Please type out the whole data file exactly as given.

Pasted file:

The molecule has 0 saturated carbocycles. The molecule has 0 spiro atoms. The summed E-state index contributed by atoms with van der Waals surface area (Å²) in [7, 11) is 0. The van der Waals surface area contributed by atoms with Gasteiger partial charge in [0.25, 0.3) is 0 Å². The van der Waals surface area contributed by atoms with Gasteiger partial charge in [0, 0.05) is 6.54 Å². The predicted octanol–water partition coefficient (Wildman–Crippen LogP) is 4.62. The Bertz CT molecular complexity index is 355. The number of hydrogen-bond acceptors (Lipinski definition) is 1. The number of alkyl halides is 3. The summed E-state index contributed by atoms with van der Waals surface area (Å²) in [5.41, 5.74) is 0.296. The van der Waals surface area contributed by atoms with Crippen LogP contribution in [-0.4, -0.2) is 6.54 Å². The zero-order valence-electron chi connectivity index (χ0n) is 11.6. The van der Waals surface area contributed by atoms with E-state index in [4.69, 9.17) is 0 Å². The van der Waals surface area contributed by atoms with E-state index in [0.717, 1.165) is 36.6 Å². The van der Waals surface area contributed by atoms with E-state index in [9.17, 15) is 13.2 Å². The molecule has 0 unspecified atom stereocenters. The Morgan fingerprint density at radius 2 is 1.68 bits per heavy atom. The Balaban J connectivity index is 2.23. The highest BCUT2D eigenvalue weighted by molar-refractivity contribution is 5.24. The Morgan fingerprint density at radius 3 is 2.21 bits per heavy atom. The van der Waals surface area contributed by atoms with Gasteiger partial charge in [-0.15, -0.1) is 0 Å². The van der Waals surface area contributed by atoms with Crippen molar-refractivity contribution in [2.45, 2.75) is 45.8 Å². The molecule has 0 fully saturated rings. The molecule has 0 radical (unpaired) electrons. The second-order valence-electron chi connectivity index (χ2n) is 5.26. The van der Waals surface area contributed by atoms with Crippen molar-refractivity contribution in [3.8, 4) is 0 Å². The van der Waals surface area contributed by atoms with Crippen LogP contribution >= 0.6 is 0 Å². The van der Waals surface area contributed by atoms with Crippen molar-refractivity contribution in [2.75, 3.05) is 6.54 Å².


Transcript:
The molecule has 0 saturated carbocycles. The molecule has 0 spiro atoms. The summed E-state index contributed by atoms with van der Waals surface area (Å²) in [7, 11) is 0. The van der Waals surface area contributed by atoms with Gasteiger partial charge in [0.25, 0.3) is 0 Å². The van der Waals surface area contributed by atoms with Gasteiger partial charge in [0, 0.05) is 6.54 Å². The predicted octanol–water partition coefficient (Wildman–Crippen LogP) is 4.62. The Bertz CT molecular complexity index is 355. The number of hydrogen-bond acceptors (Lipinski definition) is 1. The number of alkyl halides is 3. The summed E-state index contributed by atoms with van der Waals surface area (Å²) in [5.41, 5.74) is 0.296. The van der Waals surface area contributed by atoms with Crippen LogP contribution in [-0.4, -0.2) is 6.54 Å². The zero-order valence-electron chi connectivity index (χ0n) is 11.6. The van der Waals surface area contributed by atoms with E-state index in [4.69, 9.17) is 0 Å². The van der Waals surface area contributed by atoms with E-state index in [0.717, 1.165) is 36.6 Å². The van der Waals surface area contributed by atoms with E-state index in [9.17, 15) is 13.2 Å². The molecule has 0 unspecified atom stereocenters. The Morgan fingerprint density at radius 2 is 1.68 bits per heavy atom. The Balaban J connectivity index is 2.23. The highest BCUT2D eigenvalue weighted by molar-refractivity contribution is 5.24. The Morgan fingerprint density at radius 3 is 2.21 bits per heavy atom. The van der Waals surface area contributed by atoms with Gasteiger partial charge in [-0.15, -0.1) is 0 Å². The van der Waals surface area contributed by atoms with Crippen molar-refractivity contribution in [2.45, 2.75) is 45.8 Å². The molecule has 0 fully saturated rings. The molecule has 0 radical (unpaired) electrons. The second-order valence-electron chi connectivity index (χ2n) is 5.26. The van der Waals surface area contributed by atoms with Crippen molar-refractivity contribution in [3.8, 4) is 0 Å². The van der Waals surface area contributed by atoms with Crippen LogP contribution >= 0.6 is 0 Å². The van der Waals surface area contributed by atoms with Crippen molar-refractivity contribution in [2.75, 3.05) is 6.54 Å².